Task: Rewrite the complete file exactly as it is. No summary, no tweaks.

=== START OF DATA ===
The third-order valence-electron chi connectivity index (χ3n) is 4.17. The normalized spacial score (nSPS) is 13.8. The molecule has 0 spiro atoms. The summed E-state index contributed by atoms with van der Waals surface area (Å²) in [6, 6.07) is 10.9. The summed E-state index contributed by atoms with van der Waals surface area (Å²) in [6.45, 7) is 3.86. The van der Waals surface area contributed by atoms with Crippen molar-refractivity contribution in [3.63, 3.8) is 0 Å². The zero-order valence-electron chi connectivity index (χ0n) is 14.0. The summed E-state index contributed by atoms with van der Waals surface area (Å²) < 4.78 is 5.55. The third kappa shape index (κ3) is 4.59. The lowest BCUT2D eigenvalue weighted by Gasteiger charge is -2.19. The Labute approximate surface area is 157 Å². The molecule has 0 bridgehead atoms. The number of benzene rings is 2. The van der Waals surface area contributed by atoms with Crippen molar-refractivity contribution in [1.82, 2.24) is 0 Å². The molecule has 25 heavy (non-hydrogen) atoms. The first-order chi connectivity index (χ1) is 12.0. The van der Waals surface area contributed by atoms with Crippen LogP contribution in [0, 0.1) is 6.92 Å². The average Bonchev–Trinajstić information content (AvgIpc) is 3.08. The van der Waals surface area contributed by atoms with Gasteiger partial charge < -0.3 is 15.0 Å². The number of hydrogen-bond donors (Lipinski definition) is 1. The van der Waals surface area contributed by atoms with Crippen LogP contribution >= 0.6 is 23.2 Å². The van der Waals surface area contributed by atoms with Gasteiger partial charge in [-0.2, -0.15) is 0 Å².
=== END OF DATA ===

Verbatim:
The third-order valence-electron chi connectivity index (χ3n) is 4.17. The normalized spacial score (nSPS) is 13.8. The molecule has 0 spiro atoms. The summed E-state index contributed by atoms with van der Waals surface area (Å²) in [6, 6.07) is 10.9. The summed E-state index contributed by atoms with van der Waals surface area (Å²) in [6.45, 7) is 3.86. The van der Waals surface area contributed by atoms with Crippen molar-refractivity contribution in [3.63, 3.8) is 0 Å². The zero-order valence-electron chi connectivity index (χ0n) is 14.0. The summed E-state index contributed by atoms with van der Waals surface area (Å²) < 4.78 is 5.55. The third kappa shape index (κ3) is 4.59. The lowest BCUT2D eigenvalue weighted by Gasteiger charge is -2.19. The Labute approximate surface area is 157 Å². The molecule has 0 bridgehead atoms. The number of benzene rings is 2. The van der Waals surface area contributed by atoms with Crippen molar-refractivity contribution in [1.82, 2.24) is 0 Å². The molecule has 25 heavy (non-hydrogen) atoms. The first-order chi connectivity index (χ1) is 12.0. The van der Waals surface area contributed by atoms with Crippen LogP contribution in [0, 0.1) is 6.92 Å². The average Bonchev–Trinajstić information content (AvgIpc) is 3.08. The van der Waals surface area contributed by atoms with Gasteiger partial charge < -0.3 is 15.0 Å². The number of hydrogen-bond donors (Lipinski definition) is 1. The van der Waals surface area contributed by atoms with Crippen LogP contribution >= 0.6 is 23.2 Å². The van der Waals surface area contributed by atoms with Gasteiger partial charge in [-0.2, -0.15) is 0 Å².